86% of buyers surveyed stated that they would pay more for a better customer experience. While they didn't say they would pay more for a product or service, they said they wanted a better customer experience and were willing to pay for it.
Companies that deliver field-based services have always understood that their customers, due to the nature of the business, expect a certain level of service. Is the customer experience important in other industries, perhaps auto sales or real estate? Yes, and it always has been, but now customer experience is increasingly taking a front seat in service as well. Another revelation from those surveys announced this:
We have all experienced this, that coffee shop where you pay a little more but the atmosphere and people are worth every extra cent. The grocery store of choice, not because of price or product but because the deli guy is always so helpful and the service is amazing. Haven't we all made a conscious decision to pay the little extra because of how we felt, how we were treated - because of our own customer experience?
Customer service is meeting the needs of your customer, the demands of the job. At one time there was no rival against price or product. Some companies made the best cars, some companies made the best televisions, refrigerators...you name it. Today, the quality of products produced in essentially every industry are of comparable quality to every other. The internet and the cyber-marketplace has had the same impact on pricing, now the difference in price that used to be dollars is now cents. That left one factor in control of business owners - customer service.
It wasn't long before the leading companies recognized this, and none sooner that those who relied on field-based services. That meant going beyond customer service in the call center.
One last number from those surveys and studies - 89% of businesses are being projected to spend the majority of their focus and resources on customer experience. This denotes a recognition by companies from every industry, that there is a new business priority quickly taking shape. Delivering that customer experience begins with customer service.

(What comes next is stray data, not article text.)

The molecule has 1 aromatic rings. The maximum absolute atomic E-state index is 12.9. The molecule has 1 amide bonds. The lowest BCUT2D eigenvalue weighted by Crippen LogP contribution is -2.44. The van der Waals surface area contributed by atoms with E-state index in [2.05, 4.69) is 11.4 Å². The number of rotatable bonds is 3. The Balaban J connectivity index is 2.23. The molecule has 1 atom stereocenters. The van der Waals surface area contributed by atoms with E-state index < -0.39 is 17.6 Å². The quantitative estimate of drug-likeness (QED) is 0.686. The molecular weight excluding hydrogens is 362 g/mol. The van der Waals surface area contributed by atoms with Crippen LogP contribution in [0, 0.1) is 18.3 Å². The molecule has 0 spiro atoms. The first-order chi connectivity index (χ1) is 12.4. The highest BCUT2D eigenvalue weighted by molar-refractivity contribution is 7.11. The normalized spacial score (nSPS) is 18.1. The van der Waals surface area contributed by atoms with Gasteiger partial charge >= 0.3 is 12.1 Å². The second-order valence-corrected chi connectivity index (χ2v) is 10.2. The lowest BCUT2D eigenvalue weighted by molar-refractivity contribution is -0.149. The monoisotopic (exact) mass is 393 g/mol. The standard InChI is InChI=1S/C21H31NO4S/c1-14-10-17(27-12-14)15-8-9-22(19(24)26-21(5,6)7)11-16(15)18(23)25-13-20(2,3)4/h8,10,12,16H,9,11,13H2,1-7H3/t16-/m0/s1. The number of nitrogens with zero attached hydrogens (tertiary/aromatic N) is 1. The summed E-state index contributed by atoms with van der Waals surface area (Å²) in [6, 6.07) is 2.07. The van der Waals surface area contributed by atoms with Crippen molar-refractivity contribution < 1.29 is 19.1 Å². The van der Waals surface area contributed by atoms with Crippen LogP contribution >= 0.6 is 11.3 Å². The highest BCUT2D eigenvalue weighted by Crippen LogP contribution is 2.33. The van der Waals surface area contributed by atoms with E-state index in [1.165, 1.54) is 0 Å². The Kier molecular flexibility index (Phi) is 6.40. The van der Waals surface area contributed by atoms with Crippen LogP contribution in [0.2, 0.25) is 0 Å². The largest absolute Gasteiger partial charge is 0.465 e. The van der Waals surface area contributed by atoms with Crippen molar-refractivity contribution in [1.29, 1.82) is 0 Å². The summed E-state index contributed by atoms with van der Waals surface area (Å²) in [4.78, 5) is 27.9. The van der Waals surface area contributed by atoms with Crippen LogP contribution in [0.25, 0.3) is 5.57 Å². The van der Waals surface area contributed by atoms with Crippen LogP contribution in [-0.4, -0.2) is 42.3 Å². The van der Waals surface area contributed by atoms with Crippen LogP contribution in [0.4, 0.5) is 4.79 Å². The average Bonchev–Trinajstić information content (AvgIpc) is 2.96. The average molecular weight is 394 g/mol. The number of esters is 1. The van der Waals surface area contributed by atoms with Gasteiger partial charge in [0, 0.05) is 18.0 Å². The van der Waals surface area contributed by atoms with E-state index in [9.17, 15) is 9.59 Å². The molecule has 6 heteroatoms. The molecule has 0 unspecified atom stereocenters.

Customer experience is built on customer service, getting what is expected, when it is expected and to have expectations met are all the foundations of customer service. Giving a customer more than what is expected, sooner than expected while exceeding expectations are all examples of the customer experience.
The principle here is simple, smart and effective. Deliver to the customer the sense of being important, convey a level of appreciation and meet them on a personal level. They will then leave with a customer experience that competitors must compete with - or lose.
When a customer receives a positive customer experience, that will promote the end goal.
This is a sobering statistic: 67% of consumers list bad customer experience as one of the primary reasons for churning. The simplest and most honest way to decipher that statistic is to say that these were customer who were not satisfied. The entire goal of the customer experience is to create a satisfied customer. Customer satisfaction equates to return customers. It transforms customers into clients, and most importantly it increases company revenue.
Businesses must be about the business, and today the business is all about the people and the customer experience. At the end of the day this makes sense. This is good for the customer, and really good for the businesses that deliver. This is priority one.